How much does a Home Generator cost?
I went for years in my new home without a generator. Growing up, my parents never invested in one, and every time there was a power outage during the winter we faithfully piled on layers of clothes to stay warm. By the time I was a homeowner myself, I was convinced I could survive without one.
Boy was I wrong. My husband finally made me see the light after one particularly tough winter where we didn’t have power for almost a week! Having reliable backup power from a home generator has already come in handy (hello being able to bake cookies and binge my favorite Netflix shows during a snowstorm)
New generators are safer - and more affordable - than they were in my parents’ day and age. Here’s what you need to know when buying a home generator:
Breaking down the costs
After shopping around, I learned all about the three most popular generator options. While we ultimately opted for a home standby generator, there are also portable generators and inverter generators to consider.
Can cost anywhere between $400-$1,500, according to Consumer Reports. These systems are easily connected to your home’s circuit-breaker panel with a transfer switch. By using 12-20 gallons of gallons of gasoline per day, they can provide upwards of 8,500 watts of power.
You’ll need to store a portable unit properly when it’s not in use and keep it at least 20 feet away from your home in accordance with carbon monoxide safety practices.
Similar in many ways to a portable generator, except the high frequency AC current is converted to a DC current and back into an AC current, explains Best Generator. They’re a popular option because they have a battery, alternator and inverter included. Some models from Home Depot can set you back nearly $4,500 (but are $500 on the low end).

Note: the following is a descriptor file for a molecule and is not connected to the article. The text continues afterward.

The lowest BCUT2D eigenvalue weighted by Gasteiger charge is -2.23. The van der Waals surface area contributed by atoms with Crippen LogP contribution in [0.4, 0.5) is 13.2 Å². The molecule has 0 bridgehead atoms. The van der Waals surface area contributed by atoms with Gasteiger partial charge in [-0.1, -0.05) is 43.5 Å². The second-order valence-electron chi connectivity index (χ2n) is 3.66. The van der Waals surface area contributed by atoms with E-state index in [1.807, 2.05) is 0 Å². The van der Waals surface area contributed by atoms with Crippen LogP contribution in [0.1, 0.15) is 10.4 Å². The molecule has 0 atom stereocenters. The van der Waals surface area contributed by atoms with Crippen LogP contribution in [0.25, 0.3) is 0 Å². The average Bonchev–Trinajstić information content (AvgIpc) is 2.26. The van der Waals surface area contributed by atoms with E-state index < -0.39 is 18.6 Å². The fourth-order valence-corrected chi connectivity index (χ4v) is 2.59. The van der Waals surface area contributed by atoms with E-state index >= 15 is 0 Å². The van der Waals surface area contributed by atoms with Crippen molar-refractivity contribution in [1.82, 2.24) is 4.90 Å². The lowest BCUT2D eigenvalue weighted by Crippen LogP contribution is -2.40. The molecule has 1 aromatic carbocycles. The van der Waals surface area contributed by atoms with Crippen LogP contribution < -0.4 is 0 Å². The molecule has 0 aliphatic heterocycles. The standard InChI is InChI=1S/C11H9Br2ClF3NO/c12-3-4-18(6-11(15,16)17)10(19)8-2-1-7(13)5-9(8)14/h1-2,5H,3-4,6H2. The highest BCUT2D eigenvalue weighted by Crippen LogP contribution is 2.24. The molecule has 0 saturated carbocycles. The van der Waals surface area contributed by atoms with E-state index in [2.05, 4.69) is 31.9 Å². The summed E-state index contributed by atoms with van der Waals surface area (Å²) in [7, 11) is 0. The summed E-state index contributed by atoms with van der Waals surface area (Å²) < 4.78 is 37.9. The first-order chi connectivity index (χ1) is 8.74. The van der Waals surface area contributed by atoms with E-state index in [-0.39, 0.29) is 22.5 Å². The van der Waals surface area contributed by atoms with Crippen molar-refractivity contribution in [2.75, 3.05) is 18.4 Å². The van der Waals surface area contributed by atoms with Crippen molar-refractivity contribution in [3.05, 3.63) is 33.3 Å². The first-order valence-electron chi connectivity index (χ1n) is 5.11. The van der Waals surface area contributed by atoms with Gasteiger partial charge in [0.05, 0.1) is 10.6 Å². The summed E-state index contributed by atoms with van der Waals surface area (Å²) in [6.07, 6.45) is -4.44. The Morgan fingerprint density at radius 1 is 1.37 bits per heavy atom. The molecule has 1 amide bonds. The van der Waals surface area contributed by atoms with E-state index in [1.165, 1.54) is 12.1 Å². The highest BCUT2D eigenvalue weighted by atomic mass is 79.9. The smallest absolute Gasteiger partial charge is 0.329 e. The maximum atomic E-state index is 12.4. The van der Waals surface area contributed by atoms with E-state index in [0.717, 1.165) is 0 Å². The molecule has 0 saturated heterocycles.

Home Standby Generators:
Are by far the most powerful (and most costly) option for backup energy. Consumer Reports explains, while these systems usually cost between $2,000-$5,000, they can consistently provide your home with 20,000 watts of power.
For fuel source, these units usually take 13 to 48 gallons of liquid propane or natural gas per day. They are sized to power an entire house, but you can definitely opt for a mid-sized unit depending on your needs.
These generators are already protected from the weather and can run efficiently (and relatively quietly) for days. They might be pricier, but their automatic transfer switch is convenient for getting your electrical system immediately up and running during a power outage even if you’re not at home.
Other factors to consider
If you choose a home standby generator, there are some other factors that can alter the overall cost. If your electrical panel is hard to reach or needs maintenance, you may end up paying more in installation fees. The size, brand and the type of fuel source can also affect the price of a home generator.
You’ll also want to budget for yearly maintenance costs. When generator power is used sparingly and maintenance is kept up, these systems can last more than a decade. If you’re worried about missing essential maintenance appointments, download the HomeServe App to receive reminders for keeping your home running at peak efficiency.
Ultimately, choosing the right generator comes down to your budget and your electricity needs.
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